David Findlay

a man, a plan, a cake: nirvana

TaskPaper: a to-do app for the rest of us?

I've been dipping my toes into GTD territory for some time. I've tried doing it in Backpack, Basecamp, iGTD, OmniOutliner, and the OmniFocus beta to name a few. I seemed to get on okay for a while with each of them, but eventually I gave up; they were either just too complicated, or web-based which doesn't play well with the uplink tube at my work. I came across TaskPaper from Hog Bay Software. I had played with their WriteRoom app a while back, but it wasn't something I had too much of a need for.

At first glance, TaskPaper seemed just too simple. But when I actually started using it, I found that its simplicity was exactly what I needed. It's like a piece of paper with fring benefits. The simple syntax->format mechanism fits my programmer brain, and the fact that I can make up my own structure in a document without the application getting in my way is priceless. That's what always ended up putting me off the fuller featured apps in the end, and it's what ultimately sold me on TaskPaper.

To define a project, you type in the name of the project followed by a colon. That's it. TaskPaper turns what you've just type into a nice title. Within a project you can create to-do items by typing a dash as the first non-whitespace character on a line. It doesn't force that dash to be at the left margin though, so you can create simple subtask structure without any fuss. It doesn't do rollup of those subtasks, but then why does it need to?

So if you type:

- eggs
- milk
- cake
- more cake
- eat cake
- eat more cake

you will end up with:


Easy! If you notice, there's a tab there at the top that says Home. That means it's showing you your entire todo document. You can type a search into the search and it will instantly restrict your view to the matching entries. For example, here's the view when I search for cake:

Show me cake!

So you can still see your projects, but only the important, cake-related entries within.

You can also click on a project title to focus on that project:

just shopping

You can also open multiple tabs on the same document:
shopping tab

So you can see, it's pretty easy to get around in your to-dos. Once you find something you need to do, and then you actually go and do it, you can mark it as done by either clicking the circle in the margin or placing your cursor somewhere on the line and pressing Cmd-D. Here I only have more cake to finish my lists:

almost done

You will notice that "@done" appears in gray on a task that you have marked as complete. This hints at another feature of Taskpaper: tagging. You can tag items by prefixing the tag name with an ampersand. Here I'm trying to offset some of that cake:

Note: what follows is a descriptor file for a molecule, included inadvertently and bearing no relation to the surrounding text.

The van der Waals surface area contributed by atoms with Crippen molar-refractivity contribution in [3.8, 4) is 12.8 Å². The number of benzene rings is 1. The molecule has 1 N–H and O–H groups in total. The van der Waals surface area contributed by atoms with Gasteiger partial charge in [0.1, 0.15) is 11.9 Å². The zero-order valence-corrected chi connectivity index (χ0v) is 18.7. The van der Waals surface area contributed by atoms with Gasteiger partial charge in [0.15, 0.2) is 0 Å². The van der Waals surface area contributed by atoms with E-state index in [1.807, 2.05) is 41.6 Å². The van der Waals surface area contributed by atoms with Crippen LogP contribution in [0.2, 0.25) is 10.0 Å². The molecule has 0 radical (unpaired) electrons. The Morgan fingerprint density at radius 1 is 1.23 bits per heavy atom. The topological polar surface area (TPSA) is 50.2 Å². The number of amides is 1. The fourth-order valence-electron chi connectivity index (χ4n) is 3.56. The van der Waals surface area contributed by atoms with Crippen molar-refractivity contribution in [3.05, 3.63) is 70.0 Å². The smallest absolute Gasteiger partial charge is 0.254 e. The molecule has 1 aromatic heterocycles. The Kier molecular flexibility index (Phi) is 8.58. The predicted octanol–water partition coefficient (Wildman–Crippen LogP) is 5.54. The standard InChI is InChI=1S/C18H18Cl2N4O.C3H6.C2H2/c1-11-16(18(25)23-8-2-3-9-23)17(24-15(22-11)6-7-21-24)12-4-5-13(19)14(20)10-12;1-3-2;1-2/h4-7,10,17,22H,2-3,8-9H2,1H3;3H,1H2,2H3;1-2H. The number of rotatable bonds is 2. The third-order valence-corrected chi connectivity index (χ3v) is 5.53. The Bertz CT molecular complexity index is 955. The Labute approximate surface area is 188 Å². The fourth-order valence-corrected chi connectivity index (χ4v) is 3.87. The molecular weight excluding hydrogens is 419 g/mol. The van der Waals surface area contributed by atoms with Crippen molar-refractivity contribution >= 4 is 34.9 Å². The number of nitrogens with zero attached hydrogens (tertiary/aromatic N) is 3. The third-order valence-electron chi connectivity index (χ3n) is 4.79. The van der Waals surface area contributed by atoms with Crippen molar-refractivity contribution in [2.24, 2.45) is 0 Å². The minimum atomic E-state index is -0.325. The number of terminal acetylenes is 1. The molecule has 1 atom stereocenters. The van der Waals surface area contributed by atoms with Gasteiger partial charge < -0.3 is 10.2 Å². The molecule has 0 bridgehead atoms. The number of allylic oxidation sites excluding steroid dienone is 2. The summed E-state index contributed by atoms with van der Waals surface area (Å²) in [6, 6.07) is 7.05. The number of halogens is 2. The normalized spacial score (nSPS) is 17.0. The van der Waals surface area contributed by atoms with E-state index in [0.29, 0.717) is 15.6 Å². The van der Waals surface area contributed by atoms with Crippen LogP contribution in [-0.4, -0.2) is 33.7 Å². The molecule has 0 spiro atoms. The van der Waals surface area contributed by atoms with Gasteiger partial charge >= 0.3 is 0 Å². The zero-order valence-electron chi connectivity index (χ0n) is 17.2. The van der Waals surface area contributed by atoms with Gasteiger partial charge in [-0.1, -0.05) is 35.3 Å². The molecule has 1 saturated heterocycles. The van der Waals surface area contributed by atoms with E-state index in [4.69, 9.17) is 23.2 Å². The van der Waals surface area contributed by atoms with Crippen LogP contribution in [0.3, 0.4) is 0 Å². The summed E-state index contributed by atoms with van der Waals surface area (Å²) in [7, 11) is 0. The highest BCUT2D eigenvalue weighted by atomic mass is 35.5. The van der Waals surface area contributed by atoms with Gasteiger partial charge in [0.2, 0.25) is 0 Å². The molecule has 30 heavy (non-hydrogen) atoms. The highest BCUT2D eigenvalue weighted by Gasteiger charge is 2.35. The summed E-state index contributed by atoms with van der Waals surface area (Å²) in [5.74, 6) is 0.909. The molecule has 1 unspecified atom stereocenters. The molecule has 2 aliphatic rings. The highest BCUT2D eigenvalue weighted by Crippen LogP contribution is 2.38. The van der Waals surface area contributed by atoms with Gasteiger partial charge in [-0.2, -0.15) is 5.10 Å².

And, like projects, and arbitrary text, you can also filter based on tags. TaskPaper even builds a drop-down list of them for you automatically:

my tags

show me healthy

So it actually does a fair bit more than you might expect, but just as importantly, it doesn't try to do too much. There's a 15-day trial, and if you like it it's $18.95 so I'd recommend giving it a go.

OnSoftware Video Podcast

OnSoftware is putting out some pretty neat video podcasts right now. As a (predominately) C++ guy, I found the ones with Bjarne Stroustrup, Herb Sutter and Scott Meyers to be particularly interesting.

They're making me eager for C++0x to get here! I realize it's going to be a while though: to my knowledge, Microsoft still haven't said when Visual C++ will have TR1 support, never mind C++0x. I can live with getting my shared_ptr fix from the the Boost libraries for now, but having shared pointers fully and officially in the language, along with things like lambda functions, will certainly make life easier.

Note that you can get TR1 now from Dinkumware, and they'll likely be first to put out proper C++0x support once it's ratified (fingers crossed for 2009). P.J. Plauger and Pete Becker are very nice to deal. Indeed, we used Dinkumware on Windows CE 4.2 so that we could make use of streams. Unfortunately for our application, it's tough to justify the overhead of an alternate library, and we had problems on other people's devices that exported C++ APIs in their SDKs (they would export a function that returned a Microsoft std::wstring for example, which isn't binary compatible with a Dinkumware std::wstring so we'd end up wrapping their SDK in C: very ugly).

MEDC 2006

I just got back from Microsoft's Mobile and Embedded DevCon. It was hosted at The Venetian in Las Vegas. On Tuesday night they had Tao, this nightclub in the hotel, reserved exclusively for MEDC; it must have been the largest nerd conglomeration in a nightclub ever! We entered the SumoRobot challenge, where we had to program the AI in a Parallax SumoRobot modified to use the new .NET Micro Framework. I lost one of the IR sensors on the way into the ring and the poor robot was never the same after that.

Oh well. So CE6 looks like it will be very interesting. We got betas of it and the big news is they've ditched the 32/32 limit of past CEs (up to 32 processes each with a 32Mb 'slot' of virtual address space); in CE6 each process gets its own 2Gb of virtual address space and up to 32k processes can be running simultaneously. Addressing of physical RAM is still limited to 512Mb, but DLLs now go in a shared 512Mb region of virtual address space, instead of eating from the 32Mb ceiling on down like before. That should mean worrying about DLL crunch when developing applications for PPC/WM is a thing of the past, at least for a little while.

On the whole I was glad I went. Most of the sessions were enlightening to one degree or another, although there were a couple of nightmares. One session included the pearl of wisdom "the emulator is good for emulating things". Boy, I'm glad my manager was at that one instead of me.